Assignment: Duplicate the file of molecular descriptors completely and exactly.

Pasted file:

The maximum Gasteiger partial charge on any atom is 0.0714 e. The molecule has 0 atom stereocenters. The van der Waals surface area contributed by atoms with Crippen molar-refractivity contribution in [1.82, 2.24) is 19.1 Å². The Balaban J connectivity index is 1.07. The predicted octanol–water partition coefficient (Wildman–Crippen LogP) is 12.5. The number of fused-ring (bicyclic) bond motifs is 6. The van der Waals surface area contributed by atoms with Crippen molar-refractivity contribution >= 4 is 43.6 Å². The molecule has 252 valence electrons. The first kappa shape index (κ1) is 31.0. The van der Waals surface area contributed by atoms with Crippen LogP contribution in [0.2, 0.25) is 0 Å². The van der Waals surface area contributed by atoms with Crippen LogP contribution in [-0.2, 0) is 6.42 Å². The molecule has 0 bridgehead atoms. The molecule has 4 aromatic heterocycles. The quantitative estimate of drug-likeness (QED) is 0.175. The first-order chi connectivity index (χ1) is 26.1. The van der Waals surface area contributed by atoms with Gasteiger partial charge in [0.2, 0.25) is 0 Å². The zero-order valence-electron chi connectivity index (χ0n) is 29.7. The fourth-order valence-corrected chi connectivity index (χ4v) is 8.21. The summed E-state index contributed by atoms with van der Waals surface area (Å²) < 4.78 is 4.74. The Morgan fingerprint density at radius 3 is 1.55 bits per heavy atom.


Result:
The maximum Gasteiger partial charge on any atom is 0.0714 e. The molecule has 0 atom stereocenters. The van der Waals surface area contributed by atoms with Crippen molar-refractivity contribution in [1.82, 2.24) is 19.1 Å². The Balaban J connectivity index is 1.07. The predicted octanol–water partition coefficient (Wildman–Crippen LogP) is 12.5. The number of fused-ring (bicyclic) bond motifs is 6. The van der Waals surface area contributed by atoms with Crippen molar-refractivity contribution >= 4 is 43.6 Å². The molecule has 252 valence electrons. The first kappa shape index (κ1) is 31.0. The van der Waals surface area contributed by atoms with Crippen LogP contribution in [0.2, 0.25) is 0 Å². The van der Waals surface area contributed by atoms with Crippen LogP contribution in [-0.2, 0) is 6.42 Å². The molecule has 0 bridgehead atoms. The molecule has 4 aromatic heterocycles. The quantitative estimate of drug-likeness (QED) is 0.175. The first-order chi connectivity index (χ1) is 26.1. The van der Waals surface area contributed by atoms with Gasteiger partial charge in [0.2, 0.25) is 0 Å². The zero-order valence-electron chi connectivity index (χ0n) is 29.7. The fourth-order valence-corrected chi connectivity index (χ4v) is 8.21. The summed E-state index contributed by atoms with van der Waals surface area (Å²) < 4.78 is 4.74. The Morgan fingerprint density at radius 3 is 1.55 bits per heavy atom.